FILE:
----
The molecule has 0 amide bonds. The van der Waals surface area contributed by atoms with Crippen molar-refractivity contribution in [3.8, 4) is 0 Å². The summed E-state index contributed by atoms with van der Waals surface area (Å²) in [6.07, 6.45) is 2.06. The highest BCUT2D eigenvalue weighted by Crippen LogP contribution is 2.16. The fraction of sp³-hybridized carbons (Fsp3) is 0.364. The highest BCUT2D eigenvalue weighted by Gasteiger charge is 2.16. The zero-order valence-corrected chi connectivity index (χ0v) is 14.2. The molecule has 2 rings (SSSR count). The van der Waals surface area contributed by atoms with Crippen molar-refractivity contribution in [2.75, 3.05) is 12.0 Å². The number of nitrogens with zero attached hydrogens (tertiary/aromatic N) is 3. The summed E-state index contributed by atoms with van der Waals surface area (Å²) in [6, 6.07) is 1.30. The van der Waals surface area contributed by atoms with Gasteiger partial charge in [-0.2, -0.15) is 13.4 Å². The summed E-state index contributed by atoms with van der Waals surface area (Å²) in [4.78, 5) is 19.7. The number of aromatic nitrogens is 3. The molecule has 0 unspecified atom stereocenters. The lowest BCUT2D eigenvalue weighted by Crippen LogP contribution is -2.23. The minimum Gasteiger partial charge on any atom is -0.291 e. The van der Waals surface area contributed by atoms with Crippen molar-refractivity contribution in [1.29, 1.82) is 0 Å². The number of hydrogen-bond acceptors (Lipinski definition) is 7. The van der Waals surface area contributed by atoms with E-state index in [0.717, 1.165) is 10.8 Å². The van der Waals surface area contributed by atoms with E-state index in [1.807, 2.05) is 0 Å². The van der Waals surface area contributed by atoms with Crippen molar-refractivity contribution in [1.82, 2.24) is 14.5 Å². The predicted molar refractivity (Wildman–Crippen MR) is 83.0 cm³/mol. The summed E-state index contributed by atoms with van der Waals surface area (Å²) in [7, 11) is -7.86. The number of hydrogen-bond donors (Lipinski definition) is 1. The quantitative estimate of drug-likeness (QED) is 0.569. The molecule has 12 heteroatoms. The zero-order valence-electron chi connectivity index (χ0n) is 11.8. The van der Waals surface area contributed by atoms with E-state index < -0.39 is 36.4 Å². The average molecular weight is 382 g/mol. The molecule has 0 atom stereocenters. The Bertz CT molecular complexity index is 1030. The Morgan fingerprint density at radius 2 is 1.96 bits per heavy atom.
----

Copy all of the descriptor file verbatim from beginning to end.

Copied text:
The molecule has 0 amide bonds. The van der Waals surface area contributed by atoms with Crippen molar-refractivity contribution in [3.8, 4) is 0 Å². The summed E-state index contributed by atoms with van der Waals surface area (Å²) in [6.07, 6.45) is 2.06. The highest BCUT2D eigenvalue weighted by Crippen LogP contribution is 2.16. The fraction of sp³-hybridized carbons (Fsp3) is 0.364. The highest BCUT2D eigenvalue weighted by Gasteiger charge is 2.16. The zero-order valence-corrected chi connectivity index (χ0v) is 14.2. The molecule has 2 rings (SSSR count). The van der Waals surface area contributed by atoms with Crippen molar-refractivity contribution in [2.75, 3.05) is 12.0 Å². The number of nitrogens with zero attached hydrogens (tertiary/aromatic N) is 3. The summed E-state index contributed by atoms with van der Waals surface area (Å²) in [6, 6.07) is 1.30. The van der Waals surface area contributed by atoms with Gasteiger partial charge in [-0.2, -0.15) is 13.4 Å². The summed E-state index contributed by atoms with van der Waals surface area (Å²) in [4.78, 5) is 19.7. The number of aromatic nitrogens is 3. The molecule has 0 unspecified atom stereocenters. The lowest BCUT2D eigenvalue weighted by Crippen LogP contribution is -2.23. The minimum Gasteiger partial charge on any atom is -0.291 e. The van der Waals surface area contributed by atoms with Crippen molar-refractivity contribution in [1.29, 1.82) is 0 Å². The number of hydrogen-bond acceptors (Lipinski definition) is 7. The van der Waals surface area contributed by atoms with E-state index in [0.717, 1.165) is 10.8 Å². The van der Waals surface area contributed by atoms with E-state index in [1.807, 2.05) is 0 Å². The van der Waals surface area contributed by atoms with Crippen molar-refractivity contribution in [1.82, 2.24) is 14.5 Å². The predicted molar refractivity (Wildman–Crippen MR) is 83.0 cm³/mol. The summed E-state index contributed by atoms with van der Waals surface area (Å²) in [7, 11) is -7.86. The number of hydrogen-bond donors (Lipinski definition) is 1. The quantitative estimate of drug-likeness (QED) is 0.569. The molecule has 12 heteroatoms. The zero-order valence-electron chi connectivity index (χ0n) is 11.8. The van der Waals surface area contributed by atoms with E-state index < -0.39 is 36.4 Å². The average molecular weight is 382 g/mol. The molecule has 0 atom stereocenters. The Bertz CT molecular complexity index is 1030. The Morgan fingerprint density at radius 2 is 1.96 bits per heavy atom.